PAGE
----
‘Williams' plot is enthralling. He mixes discussions about the importance of keeping art untarnished by commerciality with insider knowledge of the film world's methods and language. And even though these themes form the core of the plot, he still devotes time and skill to fleshing out the characters and the picturesque location of the story...'SEX AND GENIUS is a compelling book and, with the combination of moral dilemmas and a complex cast, it reads as if it were written in a different age (it's no surprise that one of Williams's literary inspirations is Henry James). An accomplished debut, bringing ideas about principles into the ultimate modern day situation.’ - The Big Issue
‘Williams is a delightfully eloquent observer.’ - Time Out
‘A cleverly written seduction dance…Wry, mature, richly drawn (and) accomplished.’ - Daily Mail
‘Gripping, intelligent and highly enjoyable...a plot as twisting as the sublime Amalfi Coast. The Hollywood wheeler-dealers read like Martin Amis at his funniest. One is swept along by the passions of each character as they attempt to manipulate the other...An impressively old-fashioned debut.’ - The Times
‘A fan letter to the old-fashioned novel in form as well as sentiment, with plot refreshingly to the fore...a readable, atmospheric debut.’ - The Observer
‘Absorbingly interesting and tense…characters etched with economy and pungency…the Hollywood grotesques provide darkly comic relief, their brittle world drawn convincingly and colourfully…Williams is adept at recreating experience through buoyant dialogue and characterization.’ - TLS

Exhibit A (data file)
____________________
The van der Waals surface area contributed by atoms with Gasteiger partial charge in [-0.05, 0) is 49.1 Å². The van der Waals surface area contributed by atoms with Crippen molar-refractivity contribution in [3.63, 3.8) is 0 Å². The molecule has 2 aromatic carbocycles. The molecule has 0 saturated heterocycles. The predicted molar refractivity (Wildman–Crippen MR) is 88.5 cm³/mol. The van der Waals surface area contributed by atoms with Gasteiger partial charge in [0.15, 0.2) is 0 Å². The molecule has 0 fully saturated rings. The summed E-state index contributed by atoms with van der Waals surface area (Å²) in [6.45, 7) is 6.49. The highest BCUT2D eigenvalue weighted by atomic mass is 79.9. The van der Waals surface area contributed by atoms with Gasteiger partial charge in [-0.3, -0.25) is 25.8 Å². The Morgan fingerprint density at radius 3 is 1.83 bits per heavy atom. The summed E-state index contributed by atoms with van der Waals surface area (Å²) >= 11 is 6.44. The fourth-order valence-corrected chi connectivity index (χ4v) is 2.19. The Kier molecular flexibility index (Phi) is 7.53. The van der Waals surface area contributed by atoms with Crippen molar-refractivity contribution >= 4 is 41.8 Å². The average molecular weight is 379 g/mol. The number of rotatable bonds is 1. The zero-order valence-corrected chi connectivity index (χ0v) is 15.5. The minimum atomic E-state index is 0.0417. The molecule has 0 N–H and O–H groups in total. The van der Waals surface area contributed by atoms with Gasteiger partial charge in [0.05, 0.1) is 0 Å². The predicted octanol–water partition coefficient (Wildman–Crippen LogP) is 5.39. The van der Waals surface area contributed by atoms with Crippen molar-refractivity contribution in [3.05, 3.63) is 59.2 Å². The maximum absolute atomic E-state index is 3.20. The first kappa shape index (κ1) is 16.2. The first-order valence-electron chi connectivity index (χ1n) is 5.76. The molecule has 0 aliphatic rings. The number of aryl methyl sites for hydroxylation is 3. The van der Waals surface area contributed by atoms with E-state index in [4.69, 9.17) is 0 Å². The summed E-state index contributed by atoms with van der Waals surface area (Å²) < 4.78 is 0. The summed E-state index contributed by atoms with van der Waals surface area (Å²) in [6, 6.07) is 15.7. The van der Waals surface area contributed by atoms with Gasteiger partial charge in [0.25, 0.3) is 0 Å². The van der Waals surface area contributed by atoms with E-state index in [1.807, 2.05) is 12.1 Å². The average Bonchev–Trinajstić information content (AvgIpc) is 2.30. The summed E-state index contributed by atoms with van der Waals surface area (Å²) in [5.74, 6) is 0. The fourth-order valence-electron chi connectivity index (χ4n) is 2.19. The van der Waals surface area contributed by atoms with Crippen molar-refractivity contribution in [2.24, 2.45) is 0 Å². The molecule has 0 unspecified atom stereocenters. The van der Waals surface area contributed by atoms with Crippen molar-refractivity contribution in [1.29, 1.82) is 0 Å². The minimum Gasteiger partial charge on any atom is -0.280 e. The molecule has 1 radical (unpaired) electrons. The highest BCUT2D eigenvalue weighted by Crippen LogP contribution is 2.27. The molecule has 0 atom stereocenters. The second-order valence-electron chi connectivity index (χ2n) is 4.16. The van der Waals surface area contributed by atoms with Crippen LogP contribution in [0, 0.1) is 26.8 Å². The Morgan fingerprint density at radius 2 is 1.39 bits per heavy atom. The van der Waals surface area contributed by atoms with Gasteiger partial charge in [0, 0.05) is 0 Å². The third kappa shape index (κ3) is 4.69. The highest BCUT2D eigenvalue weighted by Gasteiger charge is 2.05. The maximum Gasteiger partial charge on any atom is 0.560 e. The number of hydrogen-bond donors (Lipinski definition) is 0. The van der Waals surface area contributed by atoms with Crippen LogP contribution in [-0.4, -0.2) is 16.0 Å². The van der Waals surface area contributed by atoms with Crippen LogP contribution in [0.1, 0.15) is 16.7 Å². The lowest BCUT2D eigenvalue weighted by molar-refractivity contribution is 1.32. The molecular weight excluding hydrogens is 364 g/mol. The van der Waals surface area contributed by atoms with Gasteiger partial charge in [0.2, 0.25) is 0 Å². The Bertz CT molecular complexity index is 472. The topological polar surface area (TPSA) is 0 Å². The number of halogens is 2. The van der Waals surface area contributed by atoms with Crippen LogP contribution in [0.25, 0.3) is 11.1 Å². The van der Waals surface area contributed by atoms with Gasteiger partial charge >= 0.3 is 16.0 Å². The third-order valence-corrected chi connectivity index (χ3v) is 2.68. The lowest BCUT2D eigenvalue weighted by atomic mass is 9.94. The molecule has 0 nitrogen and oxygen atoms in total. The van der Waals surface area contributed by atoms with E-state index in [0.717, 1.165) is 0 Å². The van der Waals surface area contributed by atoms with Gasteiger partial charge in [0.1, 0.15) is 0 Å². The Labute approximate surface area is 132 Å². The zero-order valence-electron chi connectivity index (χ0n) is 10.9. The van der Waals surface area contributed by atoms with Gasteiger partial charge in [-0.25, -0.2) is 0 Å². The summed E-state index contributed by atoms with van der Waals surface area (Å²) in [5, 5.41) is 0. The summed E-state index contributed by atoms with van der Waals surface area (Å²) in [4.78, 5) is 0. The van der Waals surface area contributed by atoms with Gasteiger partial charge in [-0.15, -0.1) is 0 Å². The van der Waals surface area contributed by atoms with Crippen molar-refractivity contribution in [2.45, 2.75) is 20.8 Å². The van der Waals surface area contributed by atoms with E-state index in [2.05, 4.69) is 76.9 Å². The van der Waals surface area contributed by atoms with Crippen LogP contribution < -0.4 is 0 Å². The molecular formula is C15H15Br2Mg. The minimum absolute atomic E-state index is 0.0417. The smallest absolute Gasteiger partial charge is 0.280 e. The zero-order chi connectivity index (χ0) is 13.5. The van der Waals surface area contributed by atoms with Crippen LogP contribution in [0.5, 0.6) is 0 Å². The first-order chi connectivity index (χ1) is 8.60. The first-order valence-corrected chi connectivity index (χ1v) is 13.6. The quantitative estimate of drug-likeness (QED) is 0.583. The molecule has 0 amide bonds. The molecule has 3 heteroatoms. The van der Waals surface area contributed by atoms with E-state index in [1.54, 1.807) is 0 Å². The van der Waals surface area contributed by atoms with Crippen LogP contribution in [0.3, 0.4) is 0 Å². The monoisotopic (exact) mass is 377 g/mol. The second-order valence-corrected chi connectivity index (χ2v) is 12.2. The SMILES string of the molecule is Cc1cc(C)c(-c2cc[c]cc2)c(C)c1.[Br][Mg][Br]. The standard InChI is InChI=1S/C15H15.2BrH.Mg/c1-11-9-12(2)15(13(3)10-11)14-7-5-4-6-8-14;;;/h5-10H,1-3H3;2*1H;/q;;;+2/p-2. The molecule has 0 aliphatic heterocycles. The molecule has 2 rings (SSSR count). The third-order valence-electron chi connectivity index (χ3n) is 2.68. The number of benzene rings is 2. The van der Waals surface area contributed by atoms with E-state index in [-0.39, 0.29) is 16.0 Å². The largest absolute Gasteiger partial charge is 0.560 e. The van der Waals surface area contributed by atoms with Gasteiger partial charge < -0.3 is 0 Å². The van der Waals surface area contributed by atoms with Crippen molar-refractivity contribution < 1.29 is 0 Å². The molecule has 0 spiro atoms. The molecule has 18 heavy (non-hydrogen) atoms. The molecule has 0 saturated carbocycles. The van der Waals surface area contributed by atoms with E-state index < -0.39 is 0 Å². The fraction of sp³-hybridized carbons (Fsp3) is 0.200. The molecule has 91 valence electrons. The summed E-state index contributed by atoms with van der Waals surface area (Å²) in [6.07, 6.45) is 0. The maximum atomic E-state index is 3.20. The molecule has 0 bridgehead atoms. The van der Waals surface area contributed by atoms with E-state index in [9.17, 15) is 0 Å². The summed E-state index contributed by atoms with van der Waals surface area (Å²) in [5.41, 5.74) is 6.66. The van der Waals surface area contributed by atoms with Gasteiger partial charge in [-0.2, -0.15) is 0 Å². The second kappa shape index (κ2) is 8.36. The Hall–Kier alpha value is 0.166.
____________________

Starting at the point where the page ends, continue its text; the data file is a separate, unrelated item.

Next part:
‘This debut novel takes the classic Edenic form: beauty and happiness delicately drawn, then systematically destroyed…Williams deploys a rich leisurely style, which captures the subtler shades of emotion while viewing the physical scene with an almost alien freshness. The complexities - and many virtues - of this book defy concise summary.’ - Times Play
‘Williams has a natural turn of phrase and a facility for evoking place and ambience…For all the vicarious thrills gleaned from becoming romantically entangled with a beautiful actress and playing Los Angeles sharks at their own game, Williams goes for a decidedly un-Hollywood finale, but it is in this ending that he reveals the novel’s truth. In an age of spin and speed, of the relativity of meaning and the politicisation of morality, Williams provides a moment of sublimely Aristotelian emotional logic: some things can only be one thing or the other, not both at the same time.’ - Scriptwriter Magazine
‘A thoroughly entertaining tale of the interaction of high literary sensibility, the egos of actors and the greed of Hollywood agents. Authentic detail, fine and convincing characterisation and a gripping storyline, moving fluently between high farce and intense emotion, make this an unusually accomplished story of our cultural times.’ - Primrose Hill Books, Christmas Catalogue 2002
‘Conrad Williams’ debut is a wonderful read and he writes with immense skill, capturing emotions and places with ease. Targeted at the more cultured customer.’ – Stephen Thompson, amazon.co.uk
‘Thus book is amazing. I’ve never read a modern novel that so vividly evokes the world of Henry James in its subtle dissection of the ways we deceive ourselves and other people. With its Italian setting, it’s like a mixture between ‘The Wings of the Dove’ and the ‘Aspern Papers’.’ – Watford Reader, amazon.co.uk
‘This is an emotionally satisfying and entertaining novel that has both great pace of narrative and the depth found in the strongest contemporary literature.’ – M. Roberts, amazon.co.uk
‘Despite being billed as John Fowles meets Patricia Highsmith, there are strong overtones of Henry James’ The Aspern papers in this thoroughly entertaining tale…an impressive and accomplished debut which will bring pleasure to many.’ – Amanda Craig, amazon.co.uk